The Steam Deck. It was my favorite device of 2022. Partially because it’s built on Linux, but mostly because it console-izes the PC gaming experience. While some PC gamers think that “console” is a dirty word, it’s not.
It used to be that PC gaming was a chore requiring end users to have a working knowledge of Windows, familiarity with system specifications, and deep pockets to shell out for the latest hardware.
But today, with the Steam Deck, you can get an impressively powerful handheld PC gaming experience that has–in many ways–simplified the process of playing PC games. All at a modest price point.
However the Steam Deck is based on Linux. And in case you hadn’t noticed, Linux isn’t Windows. You know Windows, right? It’s the operating system that has somehow been the de-facto desktop PC operating system for decades.
And this switch from the closed source, proprietary, and poorly managed Windows ecosystem to a free and open source OS means that there are naturally going to be software incompatibilities.
To mitigate the uncertainty of which games will and which won’t work, Valve’s Deck Verified program has been a lifeline for many.
Largely, this program works as intended. But every once in a while, there are “Verified” games that cease working as intended… or perhaps the game stops delivering the performance that “Verified” would insinuate.
And truthfully, the undertaking Valve has endeavored upon with the Steam Deck is a Sisyphean task. Games update, things break, and old solutions become incompatible.
Valve can’t control when a game gets an update. And most of the time, they’re not afforded time to test the game before the update (or even a new game) goes live.
So what’s a Valve to do?
First, let’s define the problems Valve faces.
Games With Anti-Cheat
If you’re an avid multiplayer gamer, you probably are keenly aware of cheaters. Games where your adversaries cheat just aren’t fun. So developers have taken to technical measures to tackle the problem.
Anti-cheat software monitors a players’ PC and tries to detect users who are behaving in abnormal ways or running software attempting to modify the game.
And many of these solutions work incredibly well. There’s EasyAntiCheat, Battleye, and other ready-made applications that can thwart the cheaters. But, often, they either don’t support–or support hasn’t been enabled for–Linux players.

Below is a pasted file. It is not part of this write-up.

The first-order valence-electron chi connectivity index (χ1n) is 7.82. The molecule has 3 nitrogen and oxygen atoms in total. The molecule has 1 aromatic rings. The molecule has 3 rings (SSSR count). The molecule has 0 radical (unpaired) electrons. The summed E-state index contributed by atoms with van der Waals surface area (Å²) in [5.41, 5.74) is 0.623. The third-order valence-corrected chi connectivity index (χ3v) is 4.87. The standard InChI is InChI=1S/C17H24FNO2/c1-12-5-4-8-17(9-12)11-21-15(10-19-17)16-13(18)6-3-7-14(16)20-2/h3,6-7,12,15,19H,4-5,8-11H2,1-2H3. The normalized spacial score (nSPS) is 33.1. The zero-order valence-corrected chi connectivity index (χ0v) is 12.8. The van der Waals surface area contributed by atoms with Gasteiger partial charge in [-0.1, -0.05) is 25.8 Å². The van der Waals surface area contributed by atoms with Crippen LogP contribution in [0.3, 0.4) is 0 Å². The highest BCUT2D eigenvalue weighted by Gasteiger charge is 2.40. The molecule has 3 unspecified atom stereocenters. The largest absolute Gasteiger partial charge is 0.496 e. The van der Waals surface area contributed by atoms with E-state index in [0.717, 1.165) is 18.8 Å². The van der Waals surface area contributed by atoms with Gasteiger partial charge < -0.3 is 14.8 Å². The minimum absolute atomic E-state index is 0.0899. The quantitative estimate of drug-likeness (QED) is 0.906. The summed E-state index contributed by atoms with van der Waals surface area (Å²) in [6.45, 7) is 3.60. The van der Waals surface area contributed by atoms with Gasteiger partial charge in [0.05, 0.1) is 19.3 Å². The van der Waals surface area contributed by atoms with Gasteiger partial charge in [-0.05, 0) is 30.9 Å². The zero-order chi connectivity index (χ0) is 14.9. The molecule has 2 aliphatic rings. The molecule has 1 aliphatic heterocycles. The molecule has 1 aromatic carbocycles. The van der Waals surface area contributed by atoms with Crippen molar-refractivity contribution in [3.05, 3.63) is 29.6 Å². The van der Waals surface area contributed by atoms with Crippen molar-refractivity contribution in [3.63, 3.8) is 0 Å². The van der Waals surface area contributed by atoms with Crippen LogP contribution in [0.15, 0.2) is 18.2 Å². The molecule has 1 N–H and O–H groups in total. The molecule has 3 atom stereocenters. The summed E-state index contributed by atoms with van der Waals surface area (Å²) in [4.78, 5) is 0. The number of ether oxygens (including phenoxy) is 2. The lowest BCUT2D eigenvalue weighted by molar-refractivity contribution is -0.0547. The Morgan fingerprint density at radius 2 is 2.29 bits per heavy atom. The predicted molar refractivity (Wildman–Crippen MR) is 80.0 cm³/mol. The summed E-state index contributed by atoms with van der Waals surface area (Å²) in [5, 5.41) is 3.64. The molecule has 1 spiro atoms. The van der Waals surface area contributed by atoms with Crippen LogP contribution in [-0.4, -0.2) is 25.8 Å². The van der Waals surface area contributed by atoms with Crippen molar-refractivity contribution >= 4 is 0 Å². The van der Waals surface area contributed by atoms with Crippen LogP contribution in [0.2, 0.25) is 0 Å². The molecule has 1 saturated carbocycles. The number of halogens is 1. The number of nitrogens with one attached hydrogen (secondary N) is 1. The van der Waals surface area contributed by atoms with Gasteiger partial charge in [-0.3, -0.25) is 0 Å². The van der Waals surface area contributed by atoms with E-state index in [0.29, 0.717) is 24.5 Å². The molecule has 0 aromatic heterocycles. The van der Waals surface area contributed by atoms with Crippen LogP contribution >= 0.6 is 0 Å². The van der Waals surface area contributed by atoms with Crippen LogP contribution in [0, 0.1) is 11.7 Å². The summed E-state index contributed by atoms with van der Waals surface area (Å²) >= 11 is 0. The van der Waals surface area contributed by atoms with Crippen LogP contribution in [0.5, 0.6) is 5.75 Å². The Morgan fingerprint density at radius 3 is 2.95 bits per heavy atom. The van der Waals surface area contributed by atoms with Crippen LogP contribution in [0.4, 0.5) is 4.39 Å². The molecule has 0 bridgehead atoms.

So what can Valve do about this? Well, they’ve been working on solutions. They’ve partnered with the biggest vendors in the space to deliver Linux support. And most anti-cheat solutions now support Linux. But it’s up to developers to enable said support for their games.
So Valve needs to win over developers to enable anti-cheat in their biggest and most played games. This will be a slow process that will involve proving Steam Deck as a viable, popular platform. They’re well on their way to doing that with over one million units sold since launch. But there’s a long road ahead of Valve.
Perhaps they should release more detailed numbers for the number of Decks sold worldwide. I suspect it’s approaching 3 million at this point, but that’s just my intuition.
What else do you think Valve can do to encourage more developers to bring anti-cheat support to Steam Deck? Leave me a comment and let me know! I’d love to hear your thoughts on this subject.
Games That Update
Stop me if you’ve heard this one before: what happens when a Verified or Playable title has an update that breaks compatibility with the Steam Deck? That’s the next issue Valve faces. This is a big one, and a tough one. And this has happened many times. One might even call it a crisis.
Tom Clancy’s The Division 2 is one such example. Just a few days ago, users started reporting the latest update has caused the game to crash the whole Steam Deck, not just the game.